The season has truly begun for the classics men of the peloton, and now it’s time for the Grand Tour GC favourites to kick-start their season. Paris-Nice is known as ‘The Race To The Sun’, and that is very much true as the majority of the stages will be set against the backdrop of a cold and damp early European spring, which proved too much in 2016 and saw Stage 3 abandoned after 93km due to heavy snow before the race even reached the approach to the summit finish on Mont Brouilly, which returns for 2017 but as the climax of a 14.5km ITT.
The first of three back to back flat and sprinter-friendly stages kicks off the race, after two years of prologue curtain raisers. The sprinters should take the glory on stage 1 and 2 but, with a category 2 lump in the profile with 25km to go, Stage 3 could be one for the break or a plucky late attack. After this, the GC will be the focus as the riders tackle the uphill time trial to Mont Brouilly on Stage 4. Stage 5 is the longest of the race, coming in at just under 200km, and will be the final chance for the fast men to snag a stage win. Even though this features some categorised climbs, they appear too early in order to effect the inevitable outcome of a bunch sprint.
After this the riders will transfer down to the Côte d’Azur for the final three stages, that will take most of the riders along familiar training roads and mountain climbs. Stage 6 is uphill from the gun and features six categorised climbs in total – a punishing day! Stage 7, the Queen Stage, sees the riders start in Nice for the first time and finish atop the Col de la Couillole, prior to that the will take on the Col de Saint-Martin, where the GC battle could well be sewn up. However, as 2016 showed, everything could change on the final stage. The frantic and rollercoaster-like final stage around Nice is repeated again in 2017, all be it shorter (115km) and thus hopefully making the racing even more frantic! Three Côtes and two Cols are tackled before a ‘sprint’ to the line in Nice. This was one of the best days of racing in 2016, so let’s hope we get more of the same in 2017!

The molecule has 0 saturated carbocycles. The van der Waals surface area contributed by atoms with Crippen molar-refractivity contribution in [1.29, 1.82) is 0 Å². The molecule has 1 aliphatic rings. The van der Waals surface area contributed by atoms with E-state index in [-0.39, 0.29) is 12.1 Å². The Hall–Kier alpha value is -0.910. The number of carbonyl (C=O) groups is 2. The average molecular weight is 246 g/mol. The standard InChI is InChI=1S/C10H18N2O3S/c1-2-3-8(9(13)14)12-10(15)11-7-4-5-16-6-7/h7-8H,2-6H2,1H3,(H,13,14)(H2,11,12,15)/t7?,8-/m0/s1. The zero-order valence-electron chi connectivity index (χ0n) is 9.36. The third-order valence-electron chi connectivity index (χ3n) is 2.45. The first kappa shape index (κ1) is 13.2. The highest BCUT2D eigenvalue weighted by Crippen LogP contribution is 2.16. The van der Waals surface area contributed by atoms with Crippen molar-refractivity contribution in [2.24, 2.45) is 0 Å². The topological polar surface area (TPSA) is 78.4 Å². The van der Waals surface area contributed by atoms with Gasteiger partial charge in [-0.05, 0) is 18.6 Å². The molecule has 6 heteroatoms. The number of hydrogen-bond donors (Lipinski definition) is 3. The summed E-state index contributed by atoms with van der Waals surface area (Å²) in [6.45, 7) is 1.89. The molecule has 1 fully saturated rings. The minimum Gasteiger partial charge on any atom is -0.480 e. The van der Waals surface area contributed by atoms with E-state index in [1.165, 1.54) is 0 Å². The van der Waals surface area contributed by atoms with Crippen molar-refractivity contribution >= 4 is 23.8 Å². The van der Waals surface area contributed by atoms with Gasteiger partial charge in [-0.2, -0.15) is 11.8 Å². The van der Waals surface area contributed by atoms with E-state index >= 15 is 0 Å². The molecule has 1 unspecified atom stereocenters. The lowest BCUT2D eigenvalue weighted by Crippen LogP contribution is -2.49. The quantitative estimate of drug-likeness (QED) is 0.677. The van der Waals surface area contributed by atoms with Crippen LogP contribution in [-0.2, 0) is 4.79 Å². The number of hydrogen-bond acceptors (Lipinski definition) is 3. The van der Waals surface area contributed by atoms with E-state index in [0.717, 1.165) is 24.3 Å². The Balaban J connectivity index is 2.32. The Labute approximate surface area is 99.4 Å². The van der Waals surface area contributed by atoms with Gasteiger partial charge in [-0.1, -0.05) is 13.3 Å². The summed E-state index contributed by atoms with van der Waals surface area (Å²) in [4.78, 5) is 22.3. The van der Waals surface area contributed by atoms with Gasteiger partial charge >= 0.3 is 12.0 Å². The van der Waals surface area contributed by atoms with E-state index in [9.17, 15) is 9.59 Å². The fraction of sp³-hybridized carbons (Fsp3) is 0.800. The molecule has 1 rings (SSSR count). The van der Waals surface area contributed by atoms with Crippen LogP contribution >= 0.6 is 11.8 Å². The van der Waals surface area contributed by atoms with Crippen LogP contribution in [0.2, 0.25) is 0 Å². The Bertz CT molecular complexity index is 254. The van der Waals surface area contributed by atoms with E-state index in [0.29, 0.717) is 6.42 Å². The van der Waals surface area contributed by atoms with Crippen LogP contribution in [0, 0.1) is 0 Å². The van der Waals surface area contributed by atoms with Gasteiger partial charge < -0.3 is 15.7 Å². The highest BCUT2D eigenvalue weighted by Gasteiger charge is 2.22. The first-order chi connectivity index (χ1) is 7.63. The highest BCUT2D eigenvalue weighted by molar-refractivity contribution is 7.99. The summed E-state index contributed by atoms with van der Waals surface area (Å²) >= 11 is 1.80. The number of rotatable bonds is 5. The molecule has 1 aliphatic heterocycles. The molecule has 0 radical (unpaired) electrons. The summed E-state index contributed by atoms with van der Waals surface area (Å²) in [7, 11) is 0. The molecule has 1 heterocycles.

The start list is a GC star-studded affair, which is good to see as Paris-Nice has suffered in recent years with having to compete with Tirreno-Adriatico. However, the change to the parcours in 2016, and continuation of this in 2017 has very much brought this race back on an equal footing with its Italian rival.
There are three clear favourites for this race, headed up by the in-form GC rider of the moment, Richie Porte. A former winner here in 2013 and 2015, he dominated the Tour Down Under and as such comes here as the main pick for the race. Nicolas Roche will be his main support here and Amaël Moinard, who also raced at the Tour Down Under. Few would bet aginst the Australian getting his hat-trick.
There is no doubt that Alberto Contador can still entertain and race with panache, but the jury is still out as to if he can still compete with the top riders and comes out on top at the big week long and three-week stage races. He was visibly upset on the podium when he finished second to Geraint Thomas last year, so he the fire to go one step further this will be strong. Haimar Zubeldia will be his main support, whilst Jarlison Pantano will have stage wins on his mind. You right Contador at your peril, so we won’t, but, it will take a big effort for him to win here.
France’s bright young Tour de France hope, Romain Bardet was in the mix at Oman, we’re not counting Abu Dhabi as an indicator of anyone’s form – due to the poor effort and tactics employed by many of the top riders on the climb up to Jabel Hafeet. Bardet has improved every year since 2014, where he took his first Tour de France stage win. He still needs things to go his in order to beat Porte, but he’s closing in on a big stage race win and it won’t be long until it comes. Mathias Frank and Pierre Latour will be the other main men and will possibly also have stage ambitions of their own.
Then we have the riders who will be pushing for podium spots:
Steven Kruijswijk suffered heartbreak at last year’s Giro and then failed to mount a challenge at the Vuelta after abandoning on stage 6. The Giro again will be his focus for 2017, and this is a race where hasn’t stood out in previous years, so it will interesting to see where his form is at at the stage of the season.